Michelle Lai Fook ’01 claims to have learned valuable time-management skills during her stint as a student staff member at Puget Sound. And when you see her email signature line, it’s clear that those are skills she continues to use to this day. Michelle splits her time between the Department of Theatre Arts, the Gender & Queer Studies Program, and the Environmental Policy & Decision Making Program.
Michelle took time out of her hectic work schedule to chat with Mary Ferriera-Wallace ’17 about working at Puget Sound—as a student, and beyond.
Mary: When you were a student at Puget Sound, what on-campus jobs did you hold?
Michelle: I think I should give some backstory. I was an international student, which is kind of rare, because I was the only student from Trinidad and Tobago—and I still am!
Just how I got to be a student here was almost miraculous. I was a student at TCC and I used to come here to study. I met a professor who asked, “would you like to attend Puget Sound?” and I was like, “YES!”
My first student job on campus was in Facility Services, and I did all kinds of stuff like office reception, administration, and inventory. I really enjoyed my time working there. I worked twenty hours a week and was a full-time student. I had scholarships, so I had to maintain a certain GPA while working 20 hours a week.
I think what I really learned was time management. In my jobs after I graduated I was really good at time management because I’d already been trained to be efficient, dependable, and reliable.
Mary: Does your experience as a student staff member influence how you approach your current role as a supervisor?
Michelle: Yes! I think that my supervisors saw my potential and allowed me to do different tasks that would really give me a skill.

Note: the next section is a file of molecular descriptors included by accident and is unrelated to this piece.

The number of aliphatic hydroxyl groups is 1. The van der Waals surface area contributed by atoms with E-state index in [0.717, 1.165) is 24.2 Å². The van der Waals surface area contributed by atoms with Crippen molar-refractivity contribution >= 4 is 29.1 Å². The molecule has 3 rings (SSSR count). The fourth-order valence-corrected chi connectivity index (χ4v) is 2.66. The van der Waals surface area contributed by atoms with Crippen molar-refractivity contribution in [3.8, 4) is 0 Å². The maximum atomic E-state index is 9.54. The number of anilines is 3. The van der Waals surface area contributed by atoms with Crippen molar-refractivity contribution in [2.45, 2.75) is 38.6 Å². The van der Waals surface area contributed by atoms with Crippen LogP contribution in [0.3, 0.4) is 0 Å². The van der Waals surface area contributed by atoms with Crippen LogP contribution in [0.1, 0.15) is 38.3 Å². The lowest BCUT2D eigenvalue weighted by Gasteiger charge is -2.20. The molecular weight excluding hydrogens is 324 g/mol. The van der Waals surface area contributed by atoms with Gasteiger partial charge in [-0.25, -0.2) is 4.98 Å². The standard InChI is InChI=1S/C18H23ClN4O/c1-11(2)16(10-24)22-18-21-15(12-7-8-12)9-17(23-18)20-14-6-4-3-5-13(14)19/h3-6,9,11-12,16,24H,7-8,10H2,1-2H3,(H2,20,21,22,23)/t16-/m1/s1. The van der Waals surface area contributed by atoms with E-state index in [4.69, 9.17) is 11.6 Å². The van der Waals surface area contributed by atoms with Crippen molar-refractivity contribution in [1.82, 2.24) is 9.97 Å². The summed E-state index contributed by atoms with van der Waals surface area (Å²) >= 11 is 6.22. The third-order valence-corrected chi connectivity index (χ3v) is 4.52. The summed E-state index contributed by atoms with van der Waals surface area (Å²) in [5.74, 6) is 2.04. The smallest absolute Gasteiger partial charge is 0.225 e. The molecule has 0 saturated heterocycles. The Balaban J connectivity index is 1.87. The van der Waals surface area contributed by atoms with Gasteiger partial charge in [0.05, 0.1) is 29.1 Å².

They would give me more responsibilities in case they weren’t there—things like inventory where you have to be really accurate. Sometimes the jobs were a little boring, but that helps you gain patience. And sometimes you want to do everything really fast, but you learn to take your time and do things accurately.
In on-campus jobs, I really learned what I like to do. The best thing about those experiences is learning what you like, what you are good at, and feeling appreciated by your supervisors.
My supervisors saw my potential and they let me do things that I wanted to do that would expand my skill set. So that is what I want to do for my students. That’s how I’m giving back.
I have a student who is going to be Communication major. I’ve worked in communications and I know that you need to know how to plan events and use graphic art software. So I’ve gradually asked her to do tasks that would give her the skills she’ll need to have on her resume. She does posters, flyers, invitations, graphic design…all kinds of stuff. I told her to look for a course she could take to learn how to use a Mac, because depending on where she is working, she will need to know how. I wanted her to learn these things so she would have real marketable skills for the real world.
Mary: I’ve been offered a job here on campus for after I graduate, and I think your perspective on what that transition is like is really valuable since you were a student here too. Everyone is asking me if I think that what I learned as a student staff member will prepare me for my next job, and I really think it will! I’m interested in hearing your thoughts on how the skills you learned when you were a student translate into your job now.
Michelle: Once you prove that you’re dependable and willing to learn, people are willing to take the time to train you. Everyone does things differently, so you get to learn how to do things in a new way—to work with people and learn as much as you can. It really helps to learn skills that you can put on your resume, and there will always be people who can teach you new things.
Plus, everything you’re doing right now is going to help you wherever you go next. Something about what you’re doing now is valuable…even filing will teach you accuracy and patience.
If you know what kind of job your degree will get you or understand the work you’ll be doing, you can aim for jobs that build the skills you need. Having the opportunity to practice the necessary skills while you’re still in school is really important. Having work experience gives you an advantage.
Mary: What advice would you offer to students about how to make the most of their on-campus jobs?
Michelle: If there is something you are interested in, or new skills that you want to learn, don’t be afraid to ask your supervisor. Also be dependable, be reliable, go the extra mile. These things stand out. If you practice these skills now, they will be automatic when you get out in the real world.
© 2017 Career and Employment Services, University of Puget Sound
Photos by Jacob Pogorek ’20